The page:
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Wednesday, 12 November 2014

Breakfast at Honey & Co, London

A stone’s throw away from Warren Street tube lies Honey & Co, a little gem which could have just flown in from the Middle East, happily ready to serve traditional dinners, lunch, and of course - breakfast.


With connections to chefs who have worked at Ottolenghi and Nopi, I had high hopes for this little Israeli café and I’d heard really good things about its breakfasts.

The dainty café is bright and airy, with gorgeous blue and white patterned tiles and the smell of spice and yeast hanging in the air. I took a seat at a tiny table – one of about eight – at opening time one mid-week morning, and while it was quiet with only a few other people ordering takeaway coffee I would imagine it would be rather a tight squeeze with a full house.
  

While small, it definitely has character; with a gorgeous window display of cakes, cereal and flowers, and inside one wall is adorned with a large bookcase full of jams, chutneys, spice blends and the café’s very own cook book.



I waited for my friend and ordered a coffee and studied the Middle Eastern inspired breakfast menu.

My taste buds hadn't quite woken up to chili, olives and tomatoes, so I nibbled on an onion and feta pastry concoction (that I couldn’t pronounce never mind type) from the counter.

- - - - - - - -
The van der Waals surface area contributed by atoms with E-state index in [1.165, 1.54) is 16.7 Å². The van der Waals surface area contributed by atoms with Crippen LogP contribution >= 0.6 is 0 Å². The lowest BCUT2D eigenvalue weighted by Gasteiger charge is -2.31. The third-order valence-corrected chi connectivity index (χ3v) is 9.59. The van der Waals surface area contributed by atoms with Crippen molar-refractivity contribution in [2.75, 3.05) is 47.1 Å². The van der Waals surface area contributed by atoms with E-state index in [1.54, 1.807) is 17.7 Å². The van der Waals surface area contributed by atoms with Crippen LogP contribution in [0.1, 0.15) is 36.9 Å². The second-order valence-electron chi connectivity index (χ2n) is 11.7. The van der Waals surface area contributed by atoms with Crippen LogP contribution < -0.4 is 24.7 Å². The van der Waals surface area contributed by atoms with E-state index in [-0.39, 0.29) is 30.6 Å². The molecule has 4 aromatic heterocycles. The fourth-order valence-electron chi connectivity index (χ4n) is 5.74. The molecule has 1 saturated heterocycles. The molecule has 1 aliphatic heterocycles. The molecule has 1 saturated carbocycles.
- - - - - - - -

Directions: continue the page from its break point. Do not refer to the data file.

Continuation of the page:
Once my friend arrived we ordered. I decided on the burnt potato and feta burekka with tahini and a hard boiled Legbar egg (6.00), while my friend order the sabiche which is aubergine, tahini and an a rather unusual looking egg (6.50).




The burekka was like a slightly spiced Cornish pasty filled with feta and potato and the tahini was a delight – if a little strange for breakfast. But the vibrant hard boiled egg made it just about acceptable for my first meal of the day.

It was really tasty, and very substantial, but my only problem is eating pastry that time in the morning didn’t do me much good and by the time I arrived in the office I needed a nap. I probably should have gone for something lighter and kept the baked goods for a brunch opportunity.

My friend’s aubergine – again not your conventional breakfast choice – was impressive. A sight for sleep-deprived eyes and I was told pleasantly spiced and aromatic.



I thought the prices were reasonable for a sit-in breakfast, but the cakes (around the 4.00 mark), were a little steep.


 

That said, with the likes of toasted fig, walnut and orange loaf with marmalade (4.5) on the menu as well as dreamy little pots of yogurt, fruit, homemade jam and Ashura cereal (5.5), I will definitely be heading back as they sound delicious, and also perhaps a bit more traditional for first thing in the morning.